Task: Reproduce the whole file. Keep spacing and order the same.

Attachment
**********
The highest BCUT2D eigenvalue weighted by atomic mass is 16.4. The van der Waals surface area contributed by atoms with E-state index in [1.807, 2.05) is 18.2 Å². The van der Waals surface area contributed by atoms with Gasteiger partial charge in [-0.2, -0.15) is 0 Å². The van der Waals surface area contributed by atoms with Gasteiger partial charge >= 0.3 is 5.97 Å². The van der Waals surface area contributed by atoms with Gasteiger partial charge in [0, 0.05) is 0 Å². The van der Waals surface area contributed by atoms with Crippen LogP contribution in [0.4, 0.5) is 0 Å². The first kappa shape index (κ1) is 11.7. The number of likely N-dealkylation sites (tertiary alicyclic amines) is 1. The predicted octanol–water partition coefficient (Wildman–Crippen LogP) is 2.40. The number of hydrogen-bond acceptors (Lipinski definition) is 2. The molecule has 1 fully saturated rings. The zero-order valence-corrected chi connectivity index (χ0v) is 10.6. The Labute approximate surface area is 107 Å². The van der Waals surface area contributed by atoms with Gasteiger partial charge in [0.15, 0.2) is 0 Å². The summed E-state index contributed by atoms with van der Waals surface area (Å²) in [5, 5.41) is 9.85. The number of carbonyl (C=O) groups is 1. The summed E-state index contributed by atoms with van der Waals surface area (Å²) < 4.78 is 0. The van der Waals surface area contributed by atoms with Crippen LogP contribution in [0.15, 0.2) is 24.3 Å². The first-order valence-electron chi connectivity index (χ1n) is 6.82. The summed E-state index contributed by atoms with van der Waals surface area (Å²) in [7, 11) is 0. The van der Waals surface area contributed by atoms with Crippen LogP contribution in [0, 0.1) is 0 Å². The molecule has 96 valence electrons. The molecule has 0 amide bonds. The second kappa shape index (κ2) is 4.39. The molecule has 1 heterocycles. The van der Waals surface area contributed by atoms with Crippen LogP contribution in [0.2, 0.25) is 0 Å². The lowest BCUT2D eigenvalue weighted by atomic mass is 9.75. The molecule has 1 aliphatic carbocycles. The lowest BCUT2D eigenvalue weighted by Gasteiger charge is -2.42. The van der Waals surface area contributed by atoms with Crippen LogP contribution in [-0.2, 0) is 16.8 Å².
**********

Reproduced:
The highest BCUT2D eigenvalue weighted by atomic mass is 16.4. The van der Waals surface area contributed by atoms with E-state index in [1.807, 2.05) is 18.2 Å². The van der Waals surface area contributed by atoms with Gasteiger partial charge in [-0.2, -0.15) is 0 Å². The van der Waals surface area contributed by atoms with Gasteiger partial charge >= 0.3 is 5.97 Å². The van der Waals surface area contributed by atoms with Gasteiger partial charge in [0, 0.05) is 0 Å². The van der Waals surface area contributed by atoms with Crippen LogP contribution in [0.4, 0.5) is 0 Å². The first kappa shape index (κ1) is 11.7. The number of likely N-dealkylation sites (tertiary alicyclic amines) is 1. The predicted octanol–water partition coefficient (Wildman–Crippen LogP) is 2.40. The number of hydrogen-bond acceptors (Lipinski definition) is 2. The molecule has 1 fully saturated rings. The zero-order valence-corrected chi connectivity index (χ0v) is 10.6. The Labute approximate surface area is 107 Å². The van der Waals surface area contributed by atoms with Gasteiger partial charge in [0.15, 0.2) is 0 Å². The summed E-state index contributed by atoms with van der Waals surface area (Å²) in [5, 5.41) is 9.85. The number of carbonyl (C=O) groups is 1. The summed E-state index contributed by atoms with van der Waals surface area (Å²) < 4.78 is 0. The van der Waals surface area contributed by atoms with Crippen LogP contribution in [0.15, 0.2) is 24.3 Å². The first-order valence-electron chi connectivity index (χ1n) is 6.82. The summed E-state index contributed by atoms with van der Waals surface area (Å²) in [7, 11) is 0. The van der Waals surface area contributed by atoms with Crippen LogP contribution in [0, 0.1) is 0 Å². The molecule has 96 valence electrons. The molecule has 0 amide bonds. The second kappa shape index (κ2) is 4.39. The molecule has 1 heterocycles. The van der Waals surface area contributed by atoms with Crippen LogP contribution in [0.2, 0.25) is 0 Å². The lowest BCUT2D eigenvalue weighted by atomic mass is 9.75. The molecule has 1 aliphatic carbocycles. The lowest BCUT2D eigenvalue weighted by Gasteiger charge is -2.42. The van der Waals surface area contributed by atoms with Crippen LogP contribution in [-0.2, 0) is 16.8 Å².